Thomas Apholz v. The City of Amsterdam

  • Court: State of New York, Montgomery County, Supreme Court
  • Case Number: EF2021-129
  • Filed: 19thFeburary 2021
  • Judges: Rebecca A. Slezak
  • Case Type: Torts – Other (unlawful discrimination)
  • Cause: Wrongful Termination

Parties Involved

  • Plaintiff(s): Thomas Apholz
    • Counsel for Plaintiff: Kevin A Luibrand
  • Defendant(s): The City of Amsterdam
    • Counsel for Defendants: Gregg Tyler Johnson| April Joyce Laws

 Verdict Information

  • Verdict Date: 25thApril 2024
  • Damages awarded to Plaintiff: $340,869.50
    • Damages:$191,762.00
    • Pre judgement interest, cost and attorney fees: $149,107.50


About the Case


This employment discrimination case involves the City of Amsterdam, accused of wrongfully terminating an employee who was a certified medical marijuana patient under New York law. The plaintiff, employed as a Wastewater Treatment Employee, possessed a valid medical marijuana certification from the New York State Department of Health to manage a severe debilitating condition.

However, despite the plaintiff’s medical marijuana certification, the city terminated his employment effective March 15, 2020, after a random drug test in February 2020 detected marijuana in his system. The city disregarded his certification and alleged violations of drug policies, refusing to make reasonable accommodations for his disability, despite his repeated attempts to inform supervisors.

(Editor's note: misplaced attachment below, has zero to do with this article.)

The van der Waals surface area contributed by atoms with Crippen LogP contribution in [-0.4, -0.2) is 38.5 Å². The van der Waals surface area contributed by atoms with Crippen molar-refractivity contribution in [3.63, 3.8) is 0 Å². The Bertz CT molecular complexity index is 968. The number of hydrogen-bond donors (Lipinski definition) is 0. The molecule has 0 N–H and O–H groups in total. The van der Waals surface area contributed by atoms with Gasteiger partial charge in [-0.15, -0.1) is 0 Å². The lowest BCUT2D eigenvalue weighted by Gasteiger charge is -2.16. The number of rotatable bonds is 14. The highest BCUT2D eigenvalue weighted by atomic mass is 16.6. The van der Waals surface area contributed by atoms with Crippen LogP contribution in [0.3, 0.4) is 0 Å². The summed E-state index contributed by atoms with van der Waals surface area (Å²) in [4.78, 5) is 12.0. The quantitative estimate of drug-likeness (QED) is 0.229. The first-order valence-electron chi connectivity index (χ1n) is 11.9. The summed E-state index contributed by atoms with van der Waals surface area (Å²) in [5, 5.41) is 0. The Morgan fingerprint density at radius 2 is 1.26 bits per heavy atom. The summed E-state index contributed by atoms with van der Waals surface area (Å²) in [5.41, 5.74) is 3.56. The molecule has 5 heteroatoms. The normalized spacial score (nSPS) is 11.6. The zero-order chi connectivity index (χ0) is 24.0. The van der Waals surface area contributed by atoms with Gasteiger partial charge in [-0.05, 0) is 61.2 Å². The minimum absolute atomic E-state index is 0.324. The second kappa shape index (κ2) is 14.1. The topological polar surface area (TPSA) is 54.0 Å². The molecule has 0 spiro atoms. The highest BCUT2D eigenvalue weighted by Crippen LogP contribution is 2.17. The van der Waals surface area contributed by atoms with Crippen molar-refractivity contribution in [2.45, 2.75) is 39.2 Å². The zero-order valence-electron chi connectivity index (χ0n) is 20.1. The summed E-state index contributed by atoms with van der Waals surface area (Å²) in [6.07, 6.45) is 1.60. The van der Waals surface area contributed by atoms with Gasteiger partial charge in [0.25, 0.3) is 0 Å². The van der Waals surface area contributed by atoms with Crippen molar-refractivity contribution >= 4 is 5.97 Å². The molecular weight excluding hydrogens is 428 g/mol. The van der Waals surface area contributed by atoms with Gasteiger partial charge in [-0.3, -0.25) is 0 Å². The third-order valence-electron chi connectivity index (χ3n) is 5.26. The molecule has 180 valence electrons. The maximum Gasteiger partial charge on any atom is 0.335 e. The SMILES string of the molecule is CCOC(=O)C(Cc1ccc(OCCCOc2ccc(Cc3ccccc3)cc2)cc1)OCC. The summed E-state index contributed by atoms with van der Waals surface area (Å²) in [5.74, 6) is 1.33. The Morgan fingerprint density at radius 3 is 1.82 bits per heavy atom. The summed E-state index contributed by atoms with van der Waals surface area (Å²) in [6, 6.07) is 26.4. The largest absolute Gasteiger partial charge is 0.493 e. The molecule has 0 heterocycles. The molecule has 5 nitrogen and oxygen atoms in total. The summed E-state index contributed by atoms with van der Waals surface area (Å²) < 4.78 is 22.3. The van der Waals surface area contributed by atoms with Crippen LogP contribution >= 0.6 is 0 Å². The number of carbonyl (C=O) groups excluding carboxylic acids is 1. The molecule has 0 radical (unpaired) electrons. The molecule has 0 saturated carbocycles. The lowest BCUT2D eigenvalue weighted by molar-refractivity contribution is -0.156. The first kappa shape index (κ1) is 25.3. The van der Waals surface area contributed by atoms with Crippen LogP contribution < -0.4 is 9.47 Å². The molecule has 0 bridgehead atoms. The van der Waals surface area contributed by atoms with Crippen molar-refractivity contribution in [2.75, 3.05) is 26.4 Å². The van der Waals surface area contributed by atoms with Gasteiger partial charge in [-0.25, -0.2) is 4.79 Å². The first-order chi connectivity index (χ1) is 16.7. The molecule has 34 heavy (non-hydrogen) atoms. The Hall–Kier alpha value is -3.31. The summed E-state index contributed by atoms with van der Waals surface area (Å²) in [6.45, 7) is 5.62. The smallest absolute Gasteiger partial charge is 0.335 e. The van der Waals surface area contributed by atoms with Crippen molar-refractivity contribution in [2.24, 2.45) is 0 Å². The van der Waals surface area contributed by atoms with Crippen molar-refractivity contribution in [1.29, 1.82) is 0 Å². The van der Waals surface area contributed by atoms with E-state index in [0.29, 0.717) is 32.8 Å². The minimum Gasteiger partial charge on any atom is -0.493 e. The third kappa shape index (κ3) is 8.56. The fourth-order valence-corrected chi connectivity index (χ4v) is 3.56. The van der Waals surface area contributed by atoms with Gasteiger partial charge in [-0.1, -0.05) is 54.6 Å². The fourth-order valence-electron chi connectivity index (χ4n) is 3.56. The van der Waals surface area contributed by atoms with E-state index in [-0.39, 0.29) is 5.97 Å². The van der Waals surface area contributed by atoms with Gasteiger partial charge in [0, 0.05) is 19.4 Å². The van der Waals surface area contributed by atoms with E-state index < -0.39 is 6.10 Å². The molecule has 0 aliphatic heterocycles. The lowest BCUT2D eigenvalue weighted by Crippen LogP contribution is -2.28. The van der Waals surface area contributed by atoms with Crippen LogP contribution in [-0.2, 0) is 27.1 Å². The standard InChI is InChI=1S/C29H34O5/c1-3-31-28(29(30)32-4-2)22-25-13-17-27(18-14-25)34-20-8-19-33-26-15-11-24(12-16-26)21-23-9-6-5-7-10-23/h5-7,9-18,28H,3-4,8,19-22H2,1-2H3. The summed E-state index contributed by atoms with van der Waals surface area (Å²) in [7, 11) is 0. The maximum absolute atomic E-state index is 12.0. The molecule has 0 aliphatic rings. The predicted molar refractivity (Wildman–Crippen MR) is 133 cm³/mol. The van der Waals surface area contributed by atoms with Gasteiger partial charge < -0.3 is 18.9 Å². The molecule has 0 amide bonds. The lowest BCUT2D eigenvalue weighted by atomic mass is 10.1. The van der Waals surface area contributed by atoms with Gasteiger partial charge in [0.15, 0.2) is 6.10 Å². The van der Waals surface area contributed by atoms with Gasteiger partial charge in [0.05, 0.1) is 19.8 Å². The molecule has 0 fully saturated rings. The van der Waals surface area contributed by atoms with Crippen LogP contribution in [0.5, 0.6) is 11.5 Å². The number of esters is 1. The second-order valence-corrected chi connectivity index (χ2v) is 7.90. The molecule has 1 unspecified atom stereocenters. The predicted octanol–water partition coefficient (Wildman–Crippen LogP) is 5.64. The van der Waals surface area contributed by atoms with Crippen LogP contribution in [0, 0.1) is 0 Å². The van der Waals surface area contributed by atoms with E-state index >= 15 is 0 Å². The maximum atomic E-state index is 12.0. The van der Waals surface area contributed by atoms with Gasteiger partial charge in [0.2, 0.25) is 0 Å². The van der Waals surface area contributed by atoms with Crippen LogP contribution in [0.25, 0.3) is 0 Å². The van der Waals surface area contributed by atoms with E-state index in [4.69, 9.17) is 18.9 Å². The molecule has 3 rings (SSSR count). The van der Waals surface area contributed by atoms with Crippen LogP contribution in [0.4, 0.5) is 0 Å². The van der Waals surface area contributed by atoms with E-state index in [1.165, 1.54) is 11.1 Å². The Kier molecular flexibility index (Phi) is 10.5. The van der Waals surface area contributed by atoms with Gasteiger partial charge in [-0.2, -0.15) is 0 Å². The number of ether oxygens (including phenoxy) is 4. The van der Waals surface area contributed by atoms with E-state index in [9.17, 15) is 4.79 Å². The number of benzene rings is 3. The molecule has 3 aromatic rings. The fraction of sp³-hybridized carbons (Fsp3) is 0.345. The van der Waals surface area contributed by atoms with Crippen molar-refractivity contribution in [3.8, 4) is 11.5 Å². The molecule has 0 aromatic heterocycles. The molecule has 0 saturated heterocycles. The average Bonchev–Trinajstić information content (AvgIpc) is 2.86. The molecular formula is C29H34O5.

The plaintiff alleges disability discrimination under the New York State Human Rights Law. This law recognizes certified medical marijuana patients as having a disability. He accuses the City of Amsterdam of failing its legal obligation. Specifically, the city failed to consider and provide reasonable accommodations for his disability as a medical marijuana patient.


In seeking reinstatement, back pay, compensatory damages for lost income and benefits, and attorney’s fees, the medical marijuana discrimination case contends that the city discriminated against the plaintiff’s disability and neglected to accommodate it. The lawsuit emphasizes employers’ responsibilities under New York law to refrain from discriminating against employees’ medical marijuana use and to make reasonable accommodations for disabilities.

 Jury Verdict

In the jury verdict, the plaintiff was awarded $191,762.00. Additionally, an additional amount of $149,107.50 was designated for pre-judgment interest, costs, and attorney fees. Furthermore, as part of the verdict, the City is ordered to reinstate the plaintiff to his former position within forty-five days of this Decision and Order. This is provided said position remains available. In the event that the position has been either eliminated or filled, the plaintiff shall be reinstated to a substantially similar open position within the same time frame.

Court Documents:


Jury Verdict